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Unlocked: The daily grind of a Vacationer

Vacationer  | Photo by Beth Ann Downey
Vacationer | Photo by Beth Ann Downey

Vacationer makes music meant to alleviate stress and forget troubles.

If they can help the rest of us do this, than the band members must lead pretty relaxing lives, right? Well, not really.

Kenny Vasoli (bass, vocals), Matt Young (vibraphone), Greg Altman (guitar), Michael Mullin (keyboard) and Ryan Zimmaro (drums) have a lot in common outside of the music they make together. They drink copious amounts of coffee, avidly bike ride and make a TON of music in projects other than Vacationer.

And they work, a lot.

Read summaries of each of the band members’ daily lives below, and see how they balance musical and career success with plenty of chill time.

Photo By Abi Reimold | AbiReimoldPhoto.com
Matt Young of Vacationer | Photo By Abi Reimold | AbiReimoldPhoto.com

Matt Young: ”My days are usually pretty simple. I wake up, I have coffee, and then I basically have a home studio in Brooklyn, New York, so I write music all day. Some days I have good days, and I write a couple songs. Some days I have bad days where I can’t really write anything.

So I write in the morning, then usually around 2 p.m. I go and bike like 15 miles. I’ll go down to Prospect Park and bike around the thing like 15 times. Then I’ll come back and write more songs. Then I cook dinner, write more, and maybe watch an episode of something or listen some records. Then I go to sleep and do the same thing the next day.

That’s pretty much it, though, I just write music all day. … I do it in my pajamas. I have a pair of slippers that I literally wear more than any other pair of shoes. I think it’s important to have a regimented schedule, and it’s kind of maddening because I’m in my house a lot. But my studio is a totally separate space in the front, and then the back is where I live. But yeah, I’m basically there all the time unless I’m on tour or out playing shows. I’m writing for Vacationer and Body Language. I have another project called Seafloor that’s just beats, and I have a new solo project that I’m working on. I also work on random commercial sound design and rebranding, and that’s basically it.” Continue reading →

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Unlocked: The past, practice and perception that make Vacationer’s perfect electro-pop

Kenny Vasoli of Vacationer | Photo via facebook.com/vacationermusic
Kenny Vasoli of Vacationer | Photo via facebook.com/vacationermusic

Residents on this quiet street in Horsham probably don’t mind the sounds coming from Kenny Vasoli’s childhood home.

Vasoli is leading practice for his electro-pop band Vacationer inside, down in his parent’s finished garage area that has been converted into a basement. Waters and beers are handed out. Guacamole and chips are set down in the corner of the room. It’s the first time the band coming together to run through their new live show – songs like “Stay,” “Go Anywhere” and “Shining” from their new album, Relief, released this week on Downtown Records.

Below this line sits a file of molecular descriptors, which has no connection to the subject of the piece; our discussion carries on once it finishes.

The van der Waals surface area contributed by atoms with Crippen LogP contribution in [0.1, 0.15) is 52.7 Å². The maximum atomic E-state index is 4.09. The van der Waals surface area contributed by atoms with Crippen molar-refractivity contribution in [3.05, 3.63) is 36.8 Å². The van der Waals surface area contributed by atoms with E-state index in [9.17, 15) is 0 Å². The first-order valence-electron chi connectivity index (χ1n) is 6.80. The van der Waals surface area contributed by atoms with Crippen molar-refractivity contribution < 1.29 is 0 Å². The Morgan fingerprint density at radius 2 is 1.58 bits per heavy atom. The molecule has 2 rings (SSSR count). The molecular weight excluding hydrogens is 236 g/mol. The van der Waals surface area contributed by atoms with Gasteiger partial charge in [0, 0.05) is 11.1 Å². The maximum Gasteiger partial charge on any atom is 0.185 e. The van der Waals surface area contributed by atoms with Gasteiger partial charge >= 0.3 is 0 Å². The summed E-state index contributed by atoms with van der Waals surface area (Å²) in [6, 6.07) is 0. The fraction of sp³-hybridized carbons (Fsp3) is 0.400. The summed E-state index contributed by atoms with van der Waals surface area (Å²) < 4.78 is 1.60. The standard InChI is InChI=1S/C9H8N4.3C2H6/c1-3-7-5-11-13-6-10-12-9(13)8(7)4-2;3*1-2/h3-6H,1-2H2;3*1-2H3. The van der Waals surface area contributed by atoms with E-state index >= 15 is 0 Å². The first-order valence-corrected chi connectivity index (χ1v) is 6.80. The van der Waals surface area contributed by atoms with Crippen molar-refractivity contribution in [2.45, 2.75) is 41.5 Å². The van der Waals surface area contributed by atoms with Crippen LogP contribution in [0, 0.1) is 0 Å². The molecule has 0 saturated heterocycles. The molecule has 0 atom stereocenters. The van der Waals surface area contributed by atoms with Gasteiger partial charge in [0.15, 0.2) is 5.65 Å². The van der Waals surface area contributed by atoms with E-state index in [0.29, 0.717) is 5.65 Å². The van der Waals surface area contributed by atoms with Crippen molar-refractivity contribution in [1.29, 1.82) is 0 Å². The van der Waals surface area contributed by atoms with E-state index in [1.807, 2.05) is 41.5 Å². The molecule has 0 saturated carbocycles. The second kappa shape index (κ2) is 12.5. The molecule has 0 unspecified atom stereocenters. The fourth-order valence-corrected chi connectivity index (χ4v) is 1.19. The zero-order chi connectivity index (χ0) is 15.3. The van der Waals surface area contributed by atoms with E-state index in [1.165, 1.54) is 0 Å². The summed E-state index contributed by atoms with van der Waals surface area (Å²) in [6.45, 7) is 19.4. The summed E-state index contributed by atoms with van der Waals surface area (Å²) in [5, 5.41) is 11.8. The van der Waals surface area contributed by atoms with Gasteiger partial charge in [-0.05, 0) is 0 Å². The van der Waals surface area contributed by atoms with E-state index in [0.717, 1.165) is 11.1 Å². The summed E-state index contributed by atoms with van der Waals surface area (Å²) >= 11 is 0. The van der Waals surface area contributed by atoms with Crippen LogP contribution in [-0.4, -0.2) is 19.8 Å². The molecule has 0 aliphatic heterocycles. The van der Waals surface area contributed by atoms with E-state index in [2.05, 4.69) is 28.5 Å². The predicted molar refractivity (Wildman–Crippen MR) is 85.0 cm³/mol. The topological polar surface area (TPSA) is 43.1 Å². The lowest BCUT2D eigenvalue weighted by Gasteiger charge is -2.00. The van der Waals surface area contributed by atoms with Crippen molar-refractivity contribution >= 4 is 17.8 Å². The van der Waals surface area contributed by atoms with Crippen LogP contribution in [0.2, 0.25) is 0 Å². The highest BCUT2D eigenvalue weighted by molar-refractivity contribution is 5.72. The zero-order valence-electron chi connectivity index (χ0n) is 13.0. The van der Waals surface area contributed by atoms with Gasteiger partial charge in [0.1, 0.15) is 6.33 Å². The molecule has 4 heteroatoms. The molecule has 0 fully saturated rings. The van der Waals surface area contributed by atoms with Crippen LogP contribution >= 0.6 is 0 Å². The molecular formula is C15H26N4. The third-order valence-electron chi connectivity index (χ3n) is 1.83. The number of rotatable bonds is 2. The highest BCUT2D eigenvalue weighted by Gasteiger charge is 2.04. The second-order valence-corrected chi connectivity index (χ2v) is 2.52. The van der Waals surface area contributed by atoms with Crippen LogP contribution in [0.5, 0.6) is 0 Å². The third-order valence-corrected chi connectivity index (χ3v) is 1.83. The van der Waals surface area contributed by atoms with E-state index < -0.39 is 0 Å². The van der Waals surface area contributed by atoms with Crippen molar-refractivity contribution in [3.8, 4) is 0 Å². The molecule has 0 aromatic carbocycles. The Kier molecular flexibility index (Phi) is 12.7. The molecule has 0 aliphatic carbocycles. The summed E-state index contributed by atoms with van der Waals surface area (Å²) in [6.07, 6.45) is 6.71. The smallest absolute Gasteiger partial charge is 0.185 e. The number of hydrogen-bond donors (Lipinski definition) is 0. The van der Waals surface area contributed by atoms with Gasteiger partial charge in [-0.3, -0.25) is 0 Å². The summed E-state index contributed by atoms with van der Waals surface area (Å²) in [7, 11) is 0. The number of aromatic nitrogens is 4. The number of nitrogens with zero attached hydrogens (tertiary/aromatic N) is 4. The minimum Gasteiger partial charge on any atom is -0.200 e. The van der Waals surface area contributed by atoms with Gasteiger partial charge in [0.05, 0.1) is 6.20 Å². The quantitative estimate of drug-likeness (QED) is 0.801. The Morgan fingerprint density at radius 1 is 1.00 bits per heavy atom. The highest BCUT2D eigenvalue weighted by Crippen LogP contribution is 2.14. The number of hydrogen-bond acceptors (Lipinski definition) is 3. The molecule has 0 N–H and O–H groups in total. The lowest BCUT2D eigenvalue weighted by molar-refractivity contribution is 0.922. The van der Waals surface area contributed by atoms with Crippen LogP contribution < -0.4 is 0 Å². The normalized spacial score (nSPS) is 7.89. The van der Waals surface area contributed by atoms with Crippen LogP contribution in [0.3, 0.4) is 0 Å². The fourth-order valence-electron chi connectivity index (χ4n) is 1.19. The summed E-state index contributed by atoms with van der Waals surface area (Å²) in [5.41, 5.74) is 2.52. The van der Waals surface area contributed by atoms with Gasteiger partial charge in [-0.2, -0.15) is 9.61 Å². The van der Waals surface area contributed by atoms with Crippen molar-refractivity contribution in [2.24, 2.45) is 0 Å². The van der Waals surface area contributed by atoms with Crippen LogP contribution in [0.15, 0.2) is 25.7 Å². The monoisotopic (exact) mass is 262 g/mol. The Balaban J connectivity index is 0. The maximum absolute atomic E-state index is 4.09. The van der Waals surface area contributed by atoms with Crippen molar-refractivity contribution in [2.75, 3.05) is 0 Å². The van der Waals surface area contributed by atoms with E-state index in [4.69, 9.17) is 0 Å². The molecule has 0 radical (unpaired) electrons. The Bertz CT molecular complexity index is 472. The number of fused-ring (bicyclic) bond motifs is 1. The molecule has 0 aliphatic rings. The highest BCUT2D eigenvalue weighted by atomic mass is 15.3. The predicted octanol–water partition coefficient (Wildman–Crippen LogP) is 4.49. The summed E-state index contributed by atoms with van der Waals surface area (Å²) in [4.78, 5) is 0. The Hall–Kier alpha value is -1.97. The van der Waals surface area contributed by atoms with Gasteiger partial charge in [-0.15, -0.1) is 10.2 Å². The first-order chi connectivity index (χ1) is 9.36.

The new tunes are quite audible from outside the house, but neighbors probably don’t mind chill serenade to their summer evening. Several years earlier there was probably much louder, angrier music coming from this house, as Vasoli started his career in popular pop-punk band The Starting Line, which formed in 1999 and disbanded in 2008, save for sporadic reunion shows and a recent tour.

Those who know Vasoli from those days may not recognize him now. His curly, chin-length hair is tucked beneath a backwards maroon Phillies cap. He’s surrounded by new band mates playing a new variety of instruments, a few of which would never be seen on stage for a punk show. But one instrument has remained through Vasoli’s time spent in both bands – his soothing, very distinct vocals.

Vacationer at SXSW 2013 | Photo by John Vettese
Vacationer at SXSW 2013 | Photo by John Vettese

“My favorite is when [fans] say, “You sound so much like that guy from The Starting Line,’” recalls guitarist Greg Altman of various Vacationer shows since the band started touring more than two years ago.

“It’s happened more times than you would think,” adds Vasoli. “What’s that Val Kilmer movie, The Saint? I’m like The Saint of emo.”

Though Vasoli’s comment definitely was not meant in the context, early 2000 Starting Line fans might have considered him a “saint” of the genre. The music Vasoli was moved to make more than 10 years later couldn’t be more different than what his admirers might have expected from him, but they and other fans have seemed to latch on to Vacationer, no questions asked.

“I’ve really started to embrace the whole emo back story thing, because at this point, I’m confident enough in the music that I make with Vacationer and we’ve sort of cemented some fans in there enough for me to be little more confident in who I was and who I am,” Vasoli says. “It’s nice, I don’t really have to compartmentalize too much anymore, or keep anything a secret anymore, because the people who are into it are into it, and the people that aren’t are just kind of waiting for another one of those records. With anything else in my life, I like not focusing on the past too much, and also not on the future.”